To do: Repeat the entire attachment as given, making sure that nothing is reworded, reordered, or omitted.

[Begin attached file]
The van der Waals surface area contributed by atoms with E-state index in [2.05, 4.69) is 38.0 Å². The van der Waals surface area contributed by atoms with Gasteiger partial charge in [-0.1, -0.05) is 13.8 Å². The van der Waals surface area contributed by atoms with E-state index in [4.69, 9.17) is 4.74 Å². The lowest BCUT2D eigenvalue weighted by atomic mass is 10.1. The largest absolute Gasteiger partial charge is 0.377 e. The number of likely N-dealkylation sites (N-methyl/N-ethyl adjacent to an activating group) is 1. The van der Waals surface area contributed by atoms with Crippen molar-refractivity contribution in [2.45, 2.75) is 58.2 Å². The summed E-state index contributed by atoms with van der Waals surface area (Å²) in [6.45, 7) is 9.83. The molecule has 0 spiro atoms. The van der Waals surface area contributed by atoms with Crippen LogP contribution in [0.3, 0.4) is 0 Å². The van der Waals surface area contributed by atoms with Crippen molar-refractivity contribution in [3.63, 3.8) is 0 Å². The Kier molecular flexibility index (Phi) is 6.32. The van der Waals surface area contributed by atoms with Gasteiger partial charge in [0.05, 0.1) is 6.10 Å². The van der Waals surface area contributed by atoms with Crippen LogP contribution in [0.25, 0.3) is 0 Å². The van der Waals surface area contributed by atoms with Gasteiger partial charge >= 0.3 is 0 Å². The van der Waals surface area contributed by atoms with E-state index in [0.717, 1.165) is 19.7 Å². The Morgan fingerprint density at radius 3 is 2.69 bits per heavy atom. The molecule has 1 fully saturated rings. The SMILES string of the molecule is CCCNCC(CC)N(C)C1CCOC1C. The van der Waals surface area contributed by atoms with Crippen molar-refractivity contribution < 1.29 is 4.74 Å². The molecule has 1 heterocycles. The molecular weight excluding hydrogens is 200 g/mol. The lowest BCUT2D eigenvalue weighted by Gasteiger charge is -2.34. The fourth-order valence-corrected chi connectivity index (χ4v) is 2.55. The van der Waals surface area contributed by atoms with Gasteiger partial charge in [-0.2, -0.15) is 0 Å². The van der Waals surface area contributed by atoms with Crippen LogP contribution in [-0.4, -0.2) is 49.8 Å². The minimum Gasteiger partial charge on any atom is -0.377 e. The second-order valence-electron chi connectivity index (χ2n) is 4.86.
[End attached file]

The van der Waals surface area contributed by atoms with E-state index in [2.05, 4.69) is 38.0 Å². The van der Waals surface area contributed by atoms with Gasteiger partial charge in [-0.1, -0.05) is 13.8 Å². The van der Waals surface area contributed by atoms with E-state index in [4.69, 9.17) is 4.74 Å². The lowest BCUT2D eigenvalue weighted by atomic mass is 10.1. The largest absolute Gasteiger partial charge is 0.377 e. The number of likely N-dealkylation sites (N-methyl/N-ethyl adjacent to an activating group) is 1. The van der Waals surface area contributed by atoms with Crippen molar-refractivity contribution in [2.45, 2.75) is 58.2 Å². The summed E-state index contributed by atoms with van der Waals surface area (Å²) in [6.45, 7) is 9.83. The molecule has 0 spiro atoms. The van der Waals surface area contributed by atoms with Crippen LogP contribution in [0.3, 0.4) is 0 Å². The van der Waals surface area contributed by atoms with Crippen molar-refractivity contribution in [3.63, 3.8) is 0 Å². The Kier molecular flexibility index (Phi) is 6.32. The van der Waals surface area contributed by atoms with Gasteiger partial charge in [0.05, 0.1) is 6.10 Å². The van der Waals surface area contributed by atoms with Crippen LogP contribution in [0.25, 0.3) is 0 Å². The van der Waals surface area contributed by atoms with Gasteiger partial charge >= 0.3 is 0 Å². The van der Waals surface area contributed by atoms with E-state index in [0.717, 1.165) is 19.7 Å². The Morgan fingerprint density at radius 3 is 2.69 bits per heavy atom. The molecule has 1 fully saturated rings. The SMILES string of the molecule is CCCNCC(CC)N(C)C1CCOC1C. The van der Waals surface area contributed by atoms with Crippen molar-refractivity contribution < 1.29 is 4.74 Å². The molecule has 1 heterocycles. The molecular weight excluding hydrogens is 200 g/mol. The lowest BCUT2D eigenvalue weighted by Gasteiger charge is -2.34. The fourth-order valence-corrected chi connectivity index (χ4v) is 2.55. The van der Waals surface area contributed by atoms with Gasteiger partial charge in [-0.2, -0.15) is 0 Å². The van der Waals surface area contributed by atoms with Crippen LogP contribution in [-0.4, -0.2) is 49.8 Å². The minimum Gasteiger partial charge on any atom is -0.377 e. The second-order valence-electron chi connectivity index (χ2n) is 4.86.